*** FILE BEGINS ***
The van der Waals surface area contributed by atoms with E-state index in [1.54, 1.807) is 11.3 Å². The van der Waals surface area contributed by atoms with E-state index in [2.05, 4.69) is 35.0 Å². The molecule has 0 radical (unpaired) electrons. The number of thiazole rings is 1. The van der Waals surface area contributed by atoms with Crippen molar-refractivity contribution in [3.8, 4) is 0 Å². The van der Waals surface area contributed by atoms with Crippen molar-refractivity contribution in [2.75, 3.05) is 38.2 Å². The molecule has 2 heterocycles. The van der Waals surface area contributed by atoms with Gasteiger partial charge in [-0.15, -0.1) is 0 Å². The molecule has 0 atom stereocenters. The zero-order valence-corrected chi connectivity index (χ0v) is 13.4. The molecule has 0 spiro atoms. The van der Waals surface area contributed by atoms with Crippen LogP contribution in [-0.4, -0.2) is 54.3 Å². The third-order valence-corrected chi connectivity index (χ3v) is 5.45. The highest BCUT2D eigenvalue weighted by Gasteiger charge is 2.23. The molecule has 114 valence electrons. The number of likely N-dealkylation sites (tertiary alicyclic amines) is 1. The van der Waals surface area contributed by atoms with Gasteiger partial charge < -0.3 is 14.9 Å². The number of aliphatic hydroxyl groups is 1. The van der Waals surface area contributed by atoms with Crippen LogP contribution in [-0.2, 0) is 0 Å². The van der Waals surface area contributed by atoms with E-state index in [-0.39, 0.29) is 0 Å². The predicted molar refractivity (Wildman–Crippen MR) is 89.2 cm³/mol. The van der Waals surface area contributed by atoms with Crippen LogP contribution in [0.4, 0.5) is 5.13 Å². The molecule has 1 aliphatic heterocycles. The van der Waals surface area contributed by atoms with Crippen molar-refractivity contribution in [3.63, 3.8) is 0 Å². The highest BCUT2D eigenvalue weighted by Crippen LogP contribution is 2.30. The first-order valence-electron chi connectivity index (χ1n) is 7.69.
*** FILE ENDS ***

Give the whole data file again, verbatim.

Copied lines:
The van der Waals surface area contributed by atoms with E-state index in [1.54, 1.807) is 11.3 Å². The van der Waals surface area contributed by atoms with E-state index in [2.05, 4.69) is 35.0 Å². The molecule has 0 radical (unpaired) electrons. The number of thiazole rings is 1. The van der Waals surface area contributed by atoms with Crippen molar-refractivity contribution in [3.8, 4) is 0 Å². The van der Waals surface area contributed by atoms with Crippen molar-refractivity contribution in [2.75, 3.05) is 38.2 Å². The molecule has 2 heterocycles. The van der Waals surface area contributed by atoms with Gasteiger partial charge in [-0.15, -0.1) is 0 Å². The molecule has 0 atom stereocenters. The zero-order valence-corrected chi connectivity index (χ0v) is 13.4. The molecule has 0 spiro atoms. The van der Waals surface area contributed by atoms with Crippen LogP contribution in [-0.4, -0.2) is 54.3 Å². The third-order valence-corrected chi connectivity index (χ3v) is 5.45. The highest BCUT2D eigenvalue weighted by Gasteiger charge is 2.23. The molecule has 114 valence electrons. The number of likely N-dealkylation sites (tertiary alicyclic amines) is 1. The van der Waals surface area contributed by atoms with Gasteiger partial charge < -0.3 is 14.9 Å². The number of aliphatic hydroxyl groups is 1. The van der Waals surface area contributed by atoms with Crippen LogP contribution in [-0.2, 0) is 0 Å². The van der Waals surface area contributed by atoms with E-state index in [-0.39, 0.29) is 0 Å². The predicted molar refractivity (Wildman–Crippen MR) is 89.2 cm³/mol. The van der Waals surface area contributed by atoms with Crippen LogP contribution in [0.4, 0.5) is 5.13 Å². The molecule has 1 aliphatic heterocycles. The van der Waals surface area contributed by atoms with Crippen molar-refractivity contribution in [3.63, 3.8) is 0 Å². The highest BCUT2D eigenvalue weighted by Crippen LogP contribution is 2.30. The first-order valence-electron chi connectivity index (χ1n) is 7.69.